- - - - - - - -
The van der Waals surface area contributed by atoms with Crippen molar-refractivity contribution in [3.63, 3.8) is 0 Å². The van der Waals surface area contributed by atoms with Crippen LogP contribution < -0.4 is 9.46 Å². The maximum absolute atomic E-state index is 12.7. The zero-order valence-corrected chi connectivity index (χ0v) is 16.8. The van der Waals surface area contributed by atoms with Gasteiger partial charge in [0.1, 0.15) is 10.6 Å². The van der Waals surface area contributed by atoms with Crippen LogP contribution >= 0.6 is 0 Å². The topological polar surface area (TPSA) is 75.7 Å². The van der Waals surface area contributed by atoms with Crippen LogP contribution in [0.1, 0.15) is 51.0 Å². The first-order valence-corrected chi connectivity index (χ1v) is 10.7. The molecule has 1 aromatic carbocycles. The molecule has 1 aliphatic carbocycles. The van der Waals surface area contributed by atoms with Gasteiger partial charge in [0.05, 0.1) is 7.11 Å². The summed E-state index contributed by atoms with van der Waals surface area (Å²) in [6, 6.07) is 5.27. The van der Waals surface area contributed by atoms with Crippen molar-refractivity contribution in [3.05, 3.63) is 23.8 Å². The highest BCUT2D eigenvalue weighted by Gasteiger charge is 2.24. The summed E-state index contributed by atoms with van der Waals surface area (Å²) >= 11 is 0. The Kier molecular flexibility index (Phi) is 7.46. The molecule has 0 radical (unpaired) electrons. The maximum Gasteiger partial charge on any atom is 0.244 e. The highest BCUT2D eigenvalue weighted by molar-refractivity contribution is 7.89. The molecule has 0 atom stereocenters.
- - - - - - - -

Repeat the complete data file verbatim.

The van der Waals surface area contributed by atoms with Crippen molar-refractivity contribution in [3.63, 3.8) is 0 Å². The van der Waals surface area contributed by atoms with Crippen LogP contribution < -0.4 is 9.46 Å². The maximum absolute atomic E-state index is 12.7. The zero-order valence-corrected chi connectivity index (χ0v) is 16.8. The van der Waals surface area contributed by atoms with Gasteiger partial charge in [0.1, 0.15) is 10.6 Å². The van der Waals surface area contributed by atoms with Crippen LogP contribution >= 0.6 is 0 Å². The topological polar surface area (TPSA) is 75.7 Å². The van der Waals surface area contributed by atoms with Crippen LogP contribution in [0.1, 0.15) is 51.0 Å². The first-order valence-corrected chi connectivity index (χ1v) is 10.7. The molecule has 1 aromatic carbocycles. The molecule has 1 aliphatic carbocycles. The van der Waals surface area contributed by atoms with Gasteiger partial charge in [0.05, 0.1) is 7.11 Å². The summed E-state index contributed by atoms with van der Waals surface area (Å²) in [6, 6.07) is 5.27. The van der Waals surface area contributed by atoms with Crippen molar-refractivity contribution in [3.05, 3.63) is 23.8 Å². The highest BCUT2D eigenvalue weighted by Gasteiger charge is 2.24. The summed E-state index contributed by atoms with van der Waals surface area (Å²) >= 11 is 0. The Kier molecular flexibility index (Phi) is 7.46. The molecule has 0 radical (unpaired) electrons. The maximum Gasteiger partial charge on any atom is 0.244 e. The highest BCUT2D eigenvalue weighted by molar-refractivity contribution is 7.89. The molecule has 0 atom stereocenters.